Smells Like Purple
People with odor-color synesthesia are better at identifying both odors and colors compared with nonsynesthetes, finds a study in the Journal of Experimental Psychology: Human Perception and Performance. Odor-color synesthetes see colors when they smell particular odors—smelling vinegar, for example, might evoke the color orange. In the study, researchers asked six synesthetes and 17 control participants to complete a battery of color and odor identification tasks. Synesthetes were significantly better, on average, at naming common odors and discriminating between two similar odors, and were also better than controls at discriminating between two similar colors.
Head in the cloud
People who spend more time aimlessly checking their email or surfing the web on their smartphones are more absentminded in other areas of their lives as well, finds a study in Psychology of Consciousness: Theory, Research, and Practice. Researchers asked 435 participants about their smartphone habits and their absentmindedness (with questions such as "How often do you go into a room and then forget why?"). Overall, people who used their smartphones more often were also more absentminded. However, when the researchers analyzed the data by type of smartphone use, they found that only "absentminded" phone use—such as checking the phone "for no good reason" or losing track of time while using it—was associated with absentmindedness in general.
Toddlers can learn the value of hard work by watching adults persevere at a difficult task, finds a study in Science. Researchers showed more than 250 15-month-old children short videos of adults doing two tasks: removing a toy from a container and taking a key chain off a metal ring. Half the children saw videos in which the adults quickly and easily completed the tasks; half saw videos in which the adults struggled before managing them. Later, the researchers gave the children a new toy and showed them that it played music, but not how to turn the music on. Those children who had watched the persevering adults pressed a promising-looking (but nonworking) button twice as many times before giving up, on average, compared with the children who had watched the adults complete their tasks on the first try.
Don't worry, be happy
Encouraging a "culture of happiness" may unwittingly promote depression instead by causing people to ruminate on their failures, suggests a study in Emotion. Researchers asked 120 participants to solve difficult anagram puzzles. One half worked on the puzzles in a plain room while the other half worked in a room containing "happiness paraphernalia" such as motivational posters and self-help books. Afterward, the participants did a breathing exercise for five minutes while the researchers asked them what they were thinking about. Participants in the "happy room" were three times more likely than participants in the plain room to think about their failure to solve the anagrams.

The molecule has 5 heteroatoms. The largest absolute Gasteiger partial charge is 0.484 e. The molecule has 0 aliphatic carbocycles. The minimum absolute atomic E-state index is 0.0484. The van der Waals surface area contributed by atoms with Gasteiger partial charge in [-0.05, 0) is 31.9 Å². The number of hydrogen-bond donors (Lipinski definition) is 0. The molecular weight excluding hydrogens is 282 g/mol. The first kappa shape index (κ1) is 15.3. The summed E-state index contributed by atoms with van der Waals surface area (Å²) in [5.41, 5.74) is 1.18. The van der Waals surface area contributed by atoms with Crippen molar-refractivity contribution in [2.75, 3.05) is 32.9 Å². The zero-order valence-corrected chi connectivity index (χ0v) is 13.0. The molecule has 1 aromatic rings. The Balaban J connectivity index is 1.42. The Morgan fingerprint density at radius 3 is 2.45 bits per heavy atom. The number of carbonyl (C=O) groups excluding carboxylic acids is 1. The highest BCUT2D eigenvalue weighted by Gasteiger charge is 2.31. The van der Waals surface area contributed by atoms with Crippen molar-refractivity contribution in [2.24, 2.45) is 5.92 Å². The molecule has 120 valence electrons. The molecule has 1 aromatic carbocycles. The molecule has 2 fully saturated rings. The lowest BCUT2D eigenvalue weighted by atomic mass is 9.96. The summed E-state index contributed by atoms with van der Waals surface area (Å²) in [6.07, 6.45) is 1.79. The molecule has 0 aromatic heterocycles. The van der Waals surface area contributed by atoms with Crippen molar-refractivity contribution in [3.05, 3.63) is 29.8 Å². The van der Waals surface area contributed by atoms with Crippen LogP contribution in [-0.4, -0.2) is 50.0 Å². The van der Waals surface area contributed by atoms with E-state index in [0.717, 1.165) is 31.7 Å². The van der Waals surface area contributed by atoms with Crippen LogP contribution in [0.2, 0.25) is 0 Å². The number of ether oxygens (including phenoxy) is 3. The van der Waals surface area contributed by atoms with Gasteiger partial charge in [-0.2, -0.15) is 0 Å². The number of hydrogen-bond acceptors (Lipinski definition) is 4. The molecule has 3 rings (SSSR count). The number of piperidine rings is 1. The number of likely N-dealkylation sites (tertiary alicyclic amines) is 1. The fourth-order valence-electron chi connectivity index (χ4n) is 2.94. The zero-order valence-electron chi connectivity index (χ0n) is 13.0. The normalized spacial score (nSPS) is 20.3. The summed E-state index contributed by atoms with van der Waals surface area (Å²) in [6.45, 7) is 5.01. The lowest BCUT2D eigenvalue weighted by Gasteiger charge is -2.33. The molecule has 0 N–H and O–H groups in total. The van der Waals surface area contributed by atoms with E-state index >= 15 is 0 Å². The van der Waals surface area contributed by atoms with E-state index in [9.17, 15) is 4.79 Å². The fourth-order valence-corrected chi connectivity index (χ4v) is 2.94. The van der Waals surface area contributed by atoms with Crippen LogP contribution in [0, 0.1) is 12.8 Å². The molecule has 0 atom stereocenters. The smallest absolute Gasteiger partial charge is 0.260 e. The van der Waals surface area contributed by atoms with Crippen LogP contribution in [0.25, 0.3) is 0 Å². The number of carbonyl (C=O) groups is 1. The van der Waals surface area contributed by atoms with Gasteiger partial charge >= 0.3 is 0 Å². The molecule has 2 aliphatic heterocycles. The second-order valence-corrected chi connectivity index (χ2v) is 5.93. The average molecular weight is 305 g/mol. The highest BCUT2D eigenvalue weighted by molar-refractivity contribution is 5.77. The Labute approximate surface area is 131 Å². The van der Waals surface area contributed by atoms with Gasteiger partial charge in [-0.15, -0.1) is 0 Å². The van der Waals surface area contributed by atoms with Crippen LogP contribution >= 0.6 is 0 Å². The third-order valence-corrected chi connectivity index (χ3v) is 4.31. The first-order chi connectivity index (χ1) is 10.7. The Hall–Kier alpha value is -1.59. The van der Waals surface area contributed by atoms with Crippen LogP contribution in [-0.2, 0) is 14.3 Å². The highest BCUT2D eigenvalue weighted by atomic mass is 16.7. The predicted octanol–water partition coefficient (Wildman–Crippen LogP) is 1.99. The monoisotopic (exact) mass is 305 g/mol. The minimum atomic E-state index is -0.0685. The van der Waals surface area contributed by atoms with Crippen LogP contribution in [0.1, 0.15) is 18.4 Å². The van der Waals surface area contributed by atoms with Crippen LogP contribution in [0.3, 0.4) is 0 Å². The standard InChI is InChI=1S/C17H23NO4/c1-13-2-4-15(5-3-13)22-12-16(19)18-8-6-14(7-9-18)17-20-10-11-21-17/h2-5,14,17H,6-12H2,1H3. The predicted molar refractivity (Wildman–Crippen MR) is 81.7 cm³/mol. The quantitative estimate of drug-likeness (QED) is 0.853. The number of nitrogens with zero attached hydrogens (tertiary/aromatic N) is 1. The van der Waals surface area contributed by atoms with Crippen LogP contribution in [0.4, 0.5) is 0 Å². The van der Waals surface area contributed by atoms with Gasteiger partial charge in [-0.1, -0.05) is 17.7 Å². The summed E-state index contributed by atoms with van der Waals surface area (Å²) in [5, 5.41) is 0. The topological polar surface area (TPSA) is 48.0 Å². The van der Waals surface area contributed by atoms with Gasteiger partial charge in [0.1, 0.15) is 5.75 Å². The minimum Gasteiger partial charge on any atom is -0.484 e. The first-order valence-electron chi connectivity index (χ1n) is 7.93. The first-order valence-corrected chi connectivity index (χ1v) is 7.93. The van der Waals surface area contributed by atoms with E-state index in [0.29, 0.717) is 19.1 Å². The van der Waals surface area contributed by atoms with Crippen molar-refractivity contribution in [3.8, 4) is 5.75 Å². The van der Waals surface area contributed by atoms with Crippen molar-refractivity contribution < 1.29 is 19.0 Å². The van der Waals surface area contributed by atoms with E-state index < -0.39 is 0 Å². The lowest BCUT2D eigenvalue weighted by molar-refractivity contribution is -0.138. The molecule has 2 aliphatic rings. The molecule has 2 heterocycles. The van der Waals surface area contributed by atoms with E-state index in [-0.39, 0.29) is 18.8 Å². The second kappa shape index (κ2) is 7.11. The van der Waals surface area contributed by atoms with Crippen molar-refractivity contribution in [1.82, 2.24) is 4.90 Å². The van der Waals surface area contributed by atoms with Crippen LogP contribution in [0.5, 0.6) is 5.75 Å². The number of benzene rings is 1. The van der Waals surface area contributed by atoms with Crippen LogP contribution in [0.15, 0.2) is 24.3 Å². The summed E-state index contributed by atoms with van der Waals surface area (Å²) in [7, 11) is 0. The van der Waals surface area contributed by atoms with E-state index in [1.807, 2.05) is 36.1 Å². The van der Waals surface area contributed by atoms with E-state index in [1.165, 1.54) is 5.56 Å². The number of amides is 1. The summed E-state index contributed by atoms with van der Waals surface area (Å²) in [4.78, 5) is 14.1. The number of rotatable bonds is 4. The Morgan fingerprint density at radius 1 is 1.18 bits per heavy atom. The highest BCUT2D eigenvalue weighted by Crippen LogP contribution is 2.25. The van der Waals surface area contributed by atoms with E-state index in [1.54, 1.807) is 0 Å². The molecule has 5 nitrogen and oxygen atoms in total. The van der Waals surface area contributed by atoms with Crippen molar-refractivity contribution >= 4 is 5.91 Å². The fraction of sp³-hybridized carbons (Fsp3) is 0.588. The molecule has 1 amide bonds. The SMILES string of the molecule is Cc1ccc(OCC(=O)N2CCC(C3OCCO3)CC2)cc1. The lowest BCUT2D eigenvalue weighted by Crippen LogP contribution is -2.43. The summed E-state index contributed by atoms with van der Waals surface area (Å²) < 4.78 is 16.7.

Football players who start the sport before age 12 are at increased risk for mood and behavior disorders later, finds a study in Translational Psychiatry. Researchers studied 214 former high school, college and professional football players, administering a battery of cognitive tests as well as measures of depression, behavioral regulation, apathy and executive functioning. Players who took up the sport before age 12 had twice the risk of problems with behavioral regulation, apathy and executive functioning and three times the incidence of depression as players who started after age 12—regardless of how long they played football or how many concussions they reported suffering.
Yawning after seeing someone else yawn is a common kind of "echophenomenon," or involuntary imitation. Now research in Current Biology suggests that some people are more likely to "catch" yawns than others. Researchers used transcranial magnetic stimulation to measure baseline levels of motor cortical excitability in 36 participants. Then the participants viewed videos of people yawning. Half the time the participants were instructed to resist yawning, the rest of the time they were allowed to yawn. Researchers videotaped the participants, counted the number of yawns and stifled yawns, and found that people with higher levels of motor cortical excitability had the urge to yawn more often.
Facing your sex drive
Men and women with squarer faces have a stronger sex drive and may be more likely to cheat on their partners than people with longer, thinner faces, suggests a study in the Archives of Sexual Behavior. Researchers surveyed 314 college students in Canada about their sex drives, sexual orientations and thoughts on infidelity, among other questions. They also measured the students' facial width-to-height ratio (FWHR). Both men and women with a larger FWHR (squarer, wider faces) had stronger sex drives and more positive attitudes toward casual sex; men with a larger FWHR were also more likely to consider cheating. The researchers hypothesize that both face shape and adult sex drive and attitudes may be related to variations in hormone levels during puberty.
Workers without paid sick leave are more likely to experience psychological distress than those who can take time off work when they become ill, finds a study in the American Journal of Orthopsychiatry. Researchers examined data from nearly 18,000 respondents to the National Health Interview Survey, 41 percent of whom did not have paid sick leave. Those workers were more likely to experience sadness, hopelessness, nervousness and other distress symptoms than were workers with paid sick leave, even after controlling for physical health, alcohol use, sleep and other variables.